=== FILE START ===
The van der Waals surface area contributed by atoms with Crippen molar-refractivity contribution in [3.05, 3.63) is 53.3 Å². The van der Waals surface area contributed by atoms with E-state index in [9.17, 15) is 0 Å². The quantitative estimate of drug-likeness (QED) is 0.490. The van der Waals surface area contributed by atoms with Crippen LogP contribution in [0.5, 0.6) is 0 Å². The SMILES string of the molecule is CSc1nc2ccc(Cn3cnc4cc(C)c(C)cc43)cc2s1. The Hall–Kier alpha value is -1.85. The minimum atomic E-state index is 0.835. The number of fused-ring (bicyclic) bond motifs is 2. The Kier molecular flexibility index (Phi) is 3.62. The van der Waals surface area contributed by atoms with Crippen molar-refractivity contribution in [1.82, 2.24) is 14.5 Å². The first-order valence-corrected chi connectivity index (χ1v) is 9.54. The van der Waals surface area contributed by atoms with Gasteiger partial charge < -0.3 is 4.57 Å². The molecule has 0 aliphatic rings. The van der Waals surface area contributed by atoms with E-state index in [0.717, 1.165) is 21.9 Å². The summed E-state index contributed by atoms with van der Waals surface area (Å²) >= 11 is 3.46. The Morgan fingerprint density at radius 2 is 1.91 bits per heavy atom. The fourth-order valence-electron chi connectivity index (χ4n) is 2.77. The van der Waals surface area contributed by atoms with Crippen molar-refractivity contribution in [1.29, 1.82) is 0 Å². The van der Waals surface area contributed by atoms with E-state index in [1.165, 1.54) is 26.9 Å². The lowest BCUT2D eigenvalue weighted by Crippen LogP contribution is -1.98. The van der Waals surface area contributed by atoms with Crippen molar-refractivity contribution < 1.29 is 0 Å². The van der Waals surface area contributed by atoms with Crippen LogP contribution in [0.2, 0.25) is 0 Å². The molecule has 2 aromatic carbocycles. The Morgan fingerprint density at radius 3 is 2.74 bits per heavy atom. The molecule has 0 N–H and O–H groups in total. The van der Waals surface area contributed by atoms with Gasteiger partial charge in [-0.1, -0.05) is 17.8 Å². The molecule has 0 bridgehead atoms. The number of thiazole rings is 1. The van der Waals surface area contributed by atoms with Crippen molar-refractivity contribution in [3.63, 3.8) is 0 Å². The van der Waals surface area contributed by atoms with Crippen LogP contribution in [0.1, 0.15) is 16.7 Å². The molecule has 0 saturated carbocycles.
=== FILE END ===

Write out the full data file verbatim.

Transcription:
The van der Waals surface area contributed by atoms with Crippen molar-refractivity contribution in [3.05, 3.63) is 53.3 Å². The van der Waals surface area contributed by atoms with E-state index in [9.17, 15) is 0 Å². The quantitative estimate of drug-likeness (QED) is 0.490. The van der Waals surface area contributed by atoms with Crippen LogP contribution in [0.5, 0.6) is 0 Å². The SMILES string of the molecule is CSc1nc2ccc(Cn3cnc4cc(C)c(C)cc43)cc2s1. The Hall–Kier alpha value is -1.85. The minimum atomic E-state index is 0.835. The number of fused-ring (bicyclic) bond motifs is 2. The Kier molecular flexibility index (Phi) is 3.62. The van der Waals surface area contributed by atoms with Crippen molar-refractivity contribution in [1.82, 2.24) is 14.5 Å². The first-order valence-corrected chi connectivity index (χ1v) is 9.54. The van der Waals surface area contributed by atoms with Gasteiger partial charge < -0.3 is 4.57 Å². The molecule has 0 aliphatic rings. The van der Waals surface area contributed by atoms with E-state index in [0.717, 1.165) is 21.9 Å². The summed E-state index contributed by atoms with van der Waals surface area (Å²) >= 11 is 3.46. The Morgan fingerprint density at radius 2 is 1.91 bits per heavy atom. The fourth-order valence-electron chi connectivity index (χ4n) is 2.77. The van der Waals surface area contributed by atoms with Crippen molar-refractivity contribution in [1.29, 1.82) is 0 Å². The van der Waals surface area contributed by atoms with E-state index in [1.165, 1.54) is 26.9 Å². The lowest BCUT2D eigenvalue weighted by Crippen LogP contribution is -1.98. The van der Waals surface area contributed by atoms with Crippen molar-refractivity contribution < 1.29 is 0 Å². The van der Waals surface area contributed by atoms with Crippen LogP contribution in [0.2, 0.25) is 0 Å². The molecule has 2 aromatic carbocycles. The Morgan fingerprint density at radius 3 is 2.74 bits per heavy atom. The molecule has 0 N–H and O–H groups in total. The van der Waals surface area contributed by atoms with Gasteiger partial charge in [-0.1, -0.05) is 17.8 Å². The molecule has 0 bridgehead atoms. The number of thiazole rings is 1. The van der Waals surface area contributed by atoms with Crippen molar-refractivity contribution in [3.63, 3.8) is 0 Å². The van der Waals surface area contributed by atoms with Crippen LogP contribution in [0.1, 0.15) is 16.7 Å². The molecule has 0 saturated carbocycles.